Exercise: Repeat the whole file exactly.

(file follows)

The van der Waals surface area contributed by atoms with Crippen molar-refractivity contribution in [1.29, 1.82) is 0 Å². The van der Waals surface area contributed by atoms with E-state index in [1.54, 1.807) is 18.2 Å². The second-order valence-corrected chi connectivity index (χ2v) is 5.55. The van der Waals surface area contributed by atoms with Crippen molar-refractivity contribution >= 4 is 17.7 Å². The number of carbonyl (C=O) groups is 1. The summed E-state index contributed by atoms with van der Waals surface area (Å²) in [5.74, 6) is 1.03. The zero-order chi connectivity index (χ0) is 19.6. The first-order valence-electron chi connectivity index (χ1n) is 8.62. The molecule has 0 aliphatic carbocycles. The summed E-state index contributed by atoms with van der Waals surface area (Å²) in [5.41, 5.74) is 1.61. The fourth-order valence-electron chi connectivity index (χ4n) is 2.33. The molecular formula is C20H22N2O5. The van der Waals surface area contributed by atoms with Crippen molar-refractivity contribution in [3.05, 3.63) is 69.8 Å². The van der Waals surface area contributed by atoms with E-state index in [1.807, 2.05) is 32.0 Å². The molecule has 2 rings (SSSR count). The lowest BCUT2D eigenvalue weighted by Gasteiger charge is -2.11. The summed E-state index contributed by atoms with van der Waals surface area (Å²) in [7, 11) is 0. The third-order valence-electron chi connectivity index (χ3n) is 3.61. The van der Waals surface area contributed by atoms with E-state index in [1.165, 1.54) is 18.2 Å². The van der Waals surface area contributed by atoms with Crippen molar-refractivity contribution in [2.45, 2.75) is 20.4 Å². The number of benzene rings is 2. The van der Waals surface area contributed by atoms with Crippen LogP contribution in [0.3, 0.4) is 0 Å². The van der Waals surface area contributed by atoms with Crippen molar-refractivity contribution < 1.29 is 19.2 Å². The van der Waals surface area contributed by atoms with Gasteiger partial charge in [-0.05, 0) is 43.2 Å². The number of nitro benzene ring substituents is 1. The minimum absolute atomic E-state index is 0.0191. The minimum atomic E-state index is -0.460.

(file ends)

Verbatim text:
The van der Waals surface area contributed by atoms with Crippen molar-refractivity contribution in [1.29, 1.82) is 0 Å². The van der Waals surface area contributed by atoms with E-state index in [1.54, 1.807) is 18.2 Å². The second-order valence-corrected chi connectivity index (χ2v) is 5.55. The van der Waals surface area contributed by atoms with Crippen molar-refractivity contribution >= 4 is 17.7 Å². The number of carbonyl (C=O) groups is 1. The summed E-state index contributed by atoms with van der Waals surface area (Å²) in [5.74, 6) is 1.03. The zero-order chi connectivity index (χ0) is 19.6. The first-order valence-electron chi connectivity index (χ1n) is 8.62. The molecule has 0 aliphatic carbocycles. The summed E-state index contributed by atoms with van der Waals surface area (Å²) in [5.41, 5.74) is 1.61. The fourth-order valence-electron chi connectivity index (χ4n) is 2.33. The molecular formula is C20H22N2O5. The van der Waals surface area contributed by atoms with Crippen molar-refractivity contribution in [3.05, 3.63) is 69.8 Å². The van der Waals surface area contributed by atoms with E-state index in [1.807, 2.05) is 32.0 Å². The molecule has 2 rings (SSSR count). The lowest BCUT2D eigenvalue weighted by Gasteiger charge is -2.11. The summed E-state index contributed by atoms with van der Waals surface area (Å²) in [7, 11) is 0. The third-order valence-electron chi connectivity index (χ3n) is 3.61. The van der Waals surface area contributed by atoms with E-state index in [1.165, 1.54) is 18.2 Å². The van der Waals surface area contributed by atoms with Crippen molar-refractivity contribution in [2.45, 2.75) is 20.4 Å². The number of benzene rings is 2. The van der Waals surface area contributed by atoms with Crippen LogP contribution in [0.3, 0.4) is 0 Å². The van der Waals surface area contributed by atoms with Crippen molar-refractivity contribution < 1.29 is 19.2 Å². The van der Waals surface area contributed by atoms with Gasteiger partial charge in [-0.05, 0) is 43.2 Å². The number of nitro benzene ring substituents is 1. The minimum absolute atomic E-state index is 0.0191. The minimum atomic E-state index is -0.460.